Unpaid carers and those they look after have seen their health deteriorate during the pandemic. 71% reported that the health of the person they care for had worsened over the course of the pandemic, while 60% of carers said their own physical health had deteriorated over the same period and 71% said their mental health had worsened. Sadly, on a 1 to 10 scale, carers rated their satisfaction with their own lives on average at just 4 out of 10.

65% of carers in Wales are spending their own money on care, services or products for the personthey care for. Carers are spending an average of £109.75 per month on caring, or over £1,300 per year, demonstrating the financial penalty experienced by many people for stepping in to care for a loved one. 36% of carers said they were struggling to make ends meet, and a majority (55%) are worried about the impact caring will have on their finances. Against a backdrop of rising household bills, unpaid carers are facing acute financial worries this Christmas.year, demonstrating the financial penalty experienced by many people for stepping in to care for a loved one. 36% of carers said they were struggling to make ends meet, and a majority (55%) are worried about the impact caring will have on their finances. Against a backdrop of rising household bills, unpaid carers are facing acute financial worries this Christmas.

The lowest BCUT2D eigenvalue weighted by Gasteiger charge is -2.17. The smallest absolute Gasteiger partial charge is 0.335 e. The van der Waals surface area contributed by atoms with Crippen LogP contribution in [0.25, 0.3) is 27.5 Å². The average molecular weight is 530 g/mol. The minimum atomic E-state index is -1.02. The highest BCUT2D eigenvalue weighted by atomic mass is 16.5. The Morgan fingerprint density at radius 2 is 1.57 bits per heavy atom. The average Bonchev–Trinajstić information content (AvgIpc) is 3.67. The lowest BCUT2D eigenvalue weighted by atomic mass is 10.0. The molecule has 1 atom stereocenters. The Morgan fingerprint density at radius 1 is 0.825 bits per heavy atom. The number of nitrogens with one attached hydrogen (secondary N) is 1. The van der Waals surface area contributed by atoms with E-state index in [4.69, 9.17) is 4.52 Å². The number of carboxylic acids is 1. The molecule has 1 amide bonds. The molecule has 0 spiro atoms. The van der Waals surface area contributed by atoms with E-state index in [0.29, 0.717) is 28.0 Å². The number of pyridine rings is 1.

7 in 10 (71%) of carers who are also in employment worry about their ability to continue to juggle work and caring, and 63% said they had given up opportunities at work because of their caring responsibilities. 64% of carers said work gives them a break from caring, underscoring the wellbeing benefits to maintaining employment, alongside the need to avoid increased staff turnover for businesses and a loss of skills among employees whose careers face being curtailed.

Claire Morgan, Director of Carers Wales, said

“The findings from our State of Caring survey, underpinned by a record response rate, are stark. In 2021 many unpaid carers have seen their health deteriorate, their services disrupted, and their careers curtailed if they are in employment.

Nearly two years on from the start of the pandemic, and many months after Wales left lockdown in the spring, services carers rely on are still heavily disrupted and the moves by many local authorities and health boards to ask unpaid carers to take on yet more caring duties risks a further deterioration in the health of carers and those they care for. This is despite unpaid carers saving Wales £33m every day of the pandemic5, or £12 billion over a year.